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My favourite activity many mornings is bringing my nine-year-old to school. He talks on and on mainly about minecraft and dungeons and dragons, holds my hand and gives me a big hug when we get to his school.
Hundreds of mothers, fathers and other caregivers being held behind bars by Canada Border Services Agency do not get to drop off their children in the morning, and Canada uses a broken and defective detention review system to justify this tragedy.
Most western nations have a “presumptive period” — a period a person can be held to effect removal after which they usually must be released if removal has not been effected. The U.S. has a 90 day period, the European Union has a six month period and the United Nations High Commission for Human Rights Working Group on Arbitrary Detentions has said every country should have a presumptive period.
Canada has no such period. Canada is a rogue nation.
The Courts created a loophole, justifying the lack of a presumptive period by finding that having a robust and regular review of detention means that despite the lack of a presumptive period, immigration detention in Canada cannot be considered indefinite and hence in abrogation of the Canadian Charter of Rights and Freedoms.
So, in Canada, immigration detentions are reviewed every month — called a “detention review.” This means that the detainee’s release depends on a decision by a single individual.
In the last week, the End Immigration Detention Network released a startling and revealing report throwing extreme doubt on the robust nature of these detention reviews. This report, based on Access to Information Requests and reviewed by two professors and two legal professionals, showed that in 2013, immigration detainees spent 504 years in detention in total, including the detention of 196-807 children each year.
This was at a cost of $120-207 a day if the person was held in a provincial facility. Despite the existence of three dedicated minimum security immigration facilities, people are often held in maximum security provincial and federal facilities.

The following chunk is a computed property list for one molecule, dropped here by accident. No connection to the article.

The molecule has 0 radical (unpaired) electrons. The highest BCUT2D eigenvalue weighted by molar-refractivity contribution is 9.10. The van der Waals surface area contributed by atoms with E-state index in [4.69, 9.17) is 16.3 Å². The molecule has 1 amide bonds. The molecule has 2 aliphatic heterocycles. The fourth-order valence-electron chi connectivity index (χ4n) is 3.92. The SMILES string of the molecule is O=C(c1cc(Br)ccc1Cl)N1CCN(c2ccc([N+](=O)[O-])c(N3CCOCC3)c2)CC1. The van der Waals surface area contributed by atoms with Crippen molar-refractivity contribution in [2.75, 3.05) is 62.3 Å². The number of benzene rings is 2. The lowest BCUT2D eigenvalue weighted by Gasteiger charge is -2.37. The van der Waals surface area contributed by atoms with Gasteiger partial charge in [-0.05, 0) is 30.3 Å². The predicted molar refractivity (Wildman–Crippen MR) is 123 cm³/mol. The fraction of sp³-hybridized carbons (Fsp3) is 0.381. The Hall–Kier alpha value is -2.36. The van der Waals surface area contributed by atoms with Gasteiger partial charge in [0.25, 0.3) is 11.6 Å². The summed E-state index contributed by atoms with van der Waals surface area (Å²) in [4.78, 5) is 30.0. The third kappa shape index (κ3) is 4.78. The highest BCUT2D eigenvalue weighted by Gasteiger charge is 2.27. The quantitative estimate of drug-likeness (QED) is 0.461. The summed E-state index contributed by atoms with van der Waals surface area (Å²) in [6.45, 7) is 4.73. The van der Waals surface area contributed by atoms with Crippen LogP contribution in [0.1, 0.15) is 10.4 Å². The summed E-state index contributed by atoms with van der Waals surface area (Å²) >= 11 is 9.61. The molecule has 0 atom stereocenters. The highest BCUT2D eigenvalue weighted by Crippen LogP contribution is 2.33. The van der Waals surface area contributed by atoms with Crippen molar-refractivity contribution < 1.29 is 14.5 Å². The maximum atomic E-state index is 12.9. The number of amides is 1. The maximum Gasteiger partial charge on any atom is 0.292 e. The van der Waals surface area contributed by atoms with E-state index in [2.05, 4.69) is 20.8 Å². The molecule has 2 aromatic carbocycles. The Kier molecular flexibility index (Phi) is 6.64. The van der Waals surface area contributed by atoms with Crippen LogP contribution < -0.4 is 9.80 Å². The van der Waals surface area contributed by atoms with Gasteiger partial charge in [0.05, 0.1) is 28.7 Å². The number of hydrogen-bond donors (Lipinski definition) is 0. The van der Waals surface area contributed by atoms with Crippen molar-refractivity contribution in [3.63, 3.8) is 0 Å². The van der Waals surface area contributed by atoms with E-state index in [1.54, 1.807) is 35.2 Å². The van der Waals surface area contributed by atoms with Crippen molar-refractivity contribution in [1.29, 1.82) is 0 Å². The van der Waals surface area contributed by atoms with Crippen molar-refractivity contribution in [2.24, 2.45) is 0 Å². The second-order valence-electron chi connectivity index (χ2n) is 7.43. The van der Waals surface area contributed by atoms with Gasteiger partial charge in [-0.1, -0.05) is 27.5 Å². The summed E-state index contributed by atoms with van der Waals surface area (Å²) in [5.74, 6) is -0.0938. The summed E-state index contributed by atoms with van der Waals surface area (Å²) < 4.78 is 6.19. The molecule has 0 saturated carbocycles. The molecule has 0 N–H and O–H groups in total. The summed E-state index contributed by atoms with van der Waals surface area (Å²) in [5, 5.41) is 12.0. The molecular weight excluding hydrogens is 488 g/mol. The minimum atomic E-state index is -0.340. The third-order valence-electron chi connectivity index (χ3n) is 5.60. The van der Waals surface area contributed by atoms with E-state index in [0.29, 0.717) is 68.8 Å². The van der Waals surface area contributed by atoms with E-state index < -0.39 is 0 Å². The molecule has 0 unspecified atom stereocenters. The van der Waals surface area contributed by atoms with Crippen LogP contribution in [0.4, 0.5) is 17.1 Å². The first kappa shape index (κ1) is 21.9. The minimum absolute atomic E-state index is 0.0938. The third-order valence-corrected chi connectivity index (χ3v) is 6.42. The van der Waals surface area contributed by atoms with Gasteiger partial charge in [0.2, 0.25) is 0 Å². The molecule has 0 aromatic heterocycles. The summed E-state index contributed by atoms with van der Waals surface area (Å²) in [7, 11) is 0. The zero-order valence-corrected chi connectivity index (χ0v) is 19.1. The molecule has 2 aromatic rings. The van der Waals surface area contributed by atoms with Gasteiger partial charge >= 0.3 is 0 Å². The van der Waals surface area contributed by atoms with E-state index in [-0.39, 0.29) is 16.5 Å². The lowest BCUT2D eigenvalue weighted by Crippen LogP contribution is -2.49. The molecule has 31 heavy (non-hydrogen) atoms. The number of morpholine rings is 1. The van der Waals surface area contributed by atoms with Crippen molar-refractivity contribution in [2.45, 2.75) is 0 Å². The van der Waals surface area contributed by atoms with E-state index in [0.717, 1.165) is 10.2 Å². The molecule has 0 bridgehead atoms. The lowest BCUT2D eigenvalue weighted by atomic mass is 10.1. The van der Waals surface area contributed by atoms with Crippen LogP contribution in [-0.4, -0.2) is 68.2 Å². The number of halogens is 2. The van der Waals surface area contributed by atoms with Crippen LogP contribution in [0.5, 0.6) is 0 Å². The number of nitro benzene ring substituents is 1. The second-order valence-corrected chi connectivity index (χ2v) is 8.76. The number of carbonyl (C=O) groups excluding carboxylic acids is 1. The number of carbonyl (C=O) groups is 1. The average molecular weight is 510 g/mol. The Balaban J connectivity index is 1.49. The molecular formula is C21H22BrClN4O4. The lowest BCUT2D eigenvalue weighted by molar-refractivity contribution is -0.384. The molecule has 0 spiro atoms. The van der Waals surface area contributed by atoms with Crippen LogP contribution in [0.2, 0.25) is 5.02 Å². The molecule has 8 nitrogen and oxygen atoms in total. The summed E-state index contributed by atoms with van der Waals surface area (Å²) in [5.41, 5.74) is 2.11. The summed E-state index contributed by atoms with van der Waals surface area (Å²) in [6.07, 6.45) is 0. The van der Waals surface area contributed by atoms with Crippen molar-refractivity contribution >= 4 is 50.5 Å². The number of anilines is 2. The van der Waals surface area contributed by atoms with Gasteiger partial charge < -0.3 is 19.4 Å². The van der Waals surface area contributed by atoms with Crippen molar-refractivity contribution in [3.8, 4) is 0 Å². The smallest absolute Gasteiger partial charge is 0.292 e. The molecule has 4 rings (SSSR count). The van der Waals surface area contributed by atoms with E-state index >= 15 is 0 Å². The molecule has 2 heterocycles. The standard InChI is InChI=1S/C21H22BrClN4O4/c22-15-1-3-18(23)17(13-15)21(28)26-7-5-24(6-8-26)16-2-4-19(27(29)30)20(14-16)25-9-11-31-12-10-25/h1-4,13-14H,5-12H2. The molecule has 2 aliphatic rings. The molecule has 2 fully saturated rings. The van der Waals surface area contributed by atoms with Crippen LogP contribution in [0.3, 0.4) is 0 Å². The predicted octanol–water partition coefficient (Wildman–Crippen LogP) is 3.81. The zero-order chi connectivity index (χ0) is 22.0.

However, the most startling figures revealed were with regards to the Detention Reviews themselves.
Presided over by civil servants called Board Members, formed under an administrative tribunal (the Immigration Division of the Immigration Refugee Board), it turns out these hearings not only have an extremely low release rate, but that the outcomes are extremely arbitrary:
Release rates by Board Members varies from five to 38 per cent
Release rates by area, vary as well: the national average is 15 per cent, the Eastern Region (all of Quebec, Nunavut and the east coast plus Kingston and Ottawa) has a release rate of 24 per cent, the Western region (Manitoba to B.C., along with the Northwest Territories and the Yukon) has a release rate of 27 per cent, and the Central Region (Ontario excluding Kingston and Ottawa) has a release rate of 9 per cent
Release rates drop dramatically depending on how long the person has been held. Falling to almost zero after six months (almost all of whom are held in the Central region)
So basically, being released is entirely dependent on where you are being held, who happens to preside over your hearing that morning and how long you have been held.